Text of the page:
Ahrens, Frank. "Espionage, Adding Spies to Life: Flurry of Snooping Warms Up Cold Warriors." Washington Post, 11 Dec. 1999, C1. [http://www.washingtonpost.com]
On 8 December 1999, Stanislav Borisovich Gusev, a technical expert with the Russian Foreign Intelligence Service, was caught by the FBI while eavesdropping on the U.S. State Department. Gusev "aroused suspicion by circling the State Department,... looking for a spot [to park] to pick up transmissions from a sophisticated listening device mysteriously planted inside State's most sacrosanct chambers."
Price, Joyce Howard. "Top Russians Suspected in Bugging: Device Placement Seen as Inside Job." Washington Times, 13 Dec. 1999, 1.
HPSCI Chairman Rep. Porter J. Goss (R-FL) told NBC's "Meet the Press" on 12 December 1999 that "officials at the 'very highest levels of the Russian government . . . probably signed off' on the listening device found in the wooden molding of a wall inside the U.S. State Department.... Virtually everyone questioned about the episode expressed certainty it was an inside job."
Ignatius, David. "Bugged at the State Department." Washington Post, 22 Dec. 1999, A33. [http://www.washingtonpost.com]
"The season's most intriguing puzzle is how Russian spies managed to install a bug in a seventh-floor conference room at the State Department.... Now a sorry answer is emerging: The Russian penetration of our diplomatic inner sanctum may be partly the result of bureaucratic delay by top State Department officials. Internal State Department documents show that more than a year ago, the department's Bureau of Diplomatic Security tried to issue new access-control rules that would have prevented visitors from wandering the building unescorted. But implementation of these rules was blocked by senior officials."
Loeb, Vernon, and Steven Mufson. "State Dept. Security Has Been Lax, Audit Finds." Washington Post, 17 Jan. 2000, A1. [http://www.washingtonpost.com]
An audit by the State Department's inspector general, completed in September 1999 but kept confidential, says that department security officials "failed to sweep scores of rooms for bugging devices and repeatedly failed to account for highly classified documents." Associated Press, "CIA Helps State Dept. on Security," 17 Jan. 2000, quotes CIA spokesman Bill Harlow as stating on 17 January 2000 that the CIA "is helping the State Department safeguard its secrets and to improve security in general."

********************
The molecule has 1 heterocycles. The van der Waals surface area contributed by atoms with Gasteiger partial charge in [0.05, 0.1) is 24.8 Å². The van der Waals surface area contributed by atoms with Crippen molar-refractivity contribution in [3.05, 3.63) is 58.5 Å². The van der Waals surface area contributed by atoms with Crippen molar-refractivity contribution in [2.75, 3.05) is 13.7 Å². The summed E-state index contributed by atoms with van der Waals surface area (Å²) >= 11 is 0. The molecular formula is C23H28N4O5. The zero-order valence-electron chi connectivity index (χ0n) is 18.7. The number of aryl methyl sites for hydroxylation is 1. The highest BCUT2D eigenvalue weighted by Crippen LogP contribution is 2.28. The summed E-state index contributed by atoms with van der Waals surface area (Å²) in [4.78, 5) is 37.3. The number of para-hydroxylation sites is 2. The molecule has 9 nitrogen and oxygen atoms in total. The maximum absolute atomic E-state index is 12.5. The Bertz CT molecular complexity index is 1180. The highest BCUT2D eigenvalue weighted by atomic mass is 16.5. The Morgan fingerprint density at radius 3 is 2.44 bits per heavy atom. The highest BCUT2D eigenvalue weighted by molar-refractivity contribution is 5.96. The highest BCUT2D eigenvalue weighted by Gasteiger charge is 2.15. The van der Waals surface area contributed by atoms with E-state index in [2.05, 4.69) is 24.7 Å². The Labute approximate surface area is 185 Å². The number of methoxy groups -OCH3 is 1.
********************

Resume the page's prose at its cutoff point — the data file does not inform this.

Wright, Robin. "In From the Cold and Able to Take the Heat." Washington Post, 12 Sep. 2005, A17. [http://www.washingtonpost.com]
"[A]fter almost a quarter-century as a spy or station chief on at least four continents, [Henry 'Hank'] Crumpton has emerged from undercover to take the job as State Department Coordinator for Counterterrorism -- with the very public rank of ambassador."
Crumpton "is the mysterious 'Henry' in the Sept. 11 commission report, which notes he persistently pressed the CIA to do more in Afghanistan before Osama bin Laden's terrorist spectaculars.... Tapped to head the CIA's Afghan campaign after the attacks, Crumpton is 'Hank' in Gary C. Schroen's 'First In: An Insider's Account of How the CIA Spearheaded the War on Terror in Afghanistan' and Bob Woodward's 'Bush at War.' Both books recount how Crumpton crafted a strategy partnering elite intelligence and military officers in teams that worked with the Afghan opposition.... The novel and initially controversial approach worked at limited cost in human life and materiel -- and avoided the kind of protracted U.S. ground war that the Soviet Union lost."
Wright, Robin. "State Dept. Losing a Top Figure in Terror War." Washington Post, 19 Dec. 2006, A5. [http://www.washingtonpost.com]
According to a senior official on 18 December 2006, State Department counterterrorism chief Henry A. "Hank" Crumpton will leave the government in the new year. Crumpton, a career CIA covert officer, took over the State Department job in August 2005.
Wright, Robin. "Dell Dailey: Soldier, Counterterrorism Warrior." Washington Post, 24 Aug. 2007, A13. [http://www.washingtonpost.com]
Retired Lt. Gen. Dell Dailey has been named to head the State Department's counterterrorism office. He replaces CIA legend Henry "Hank" Crumpton.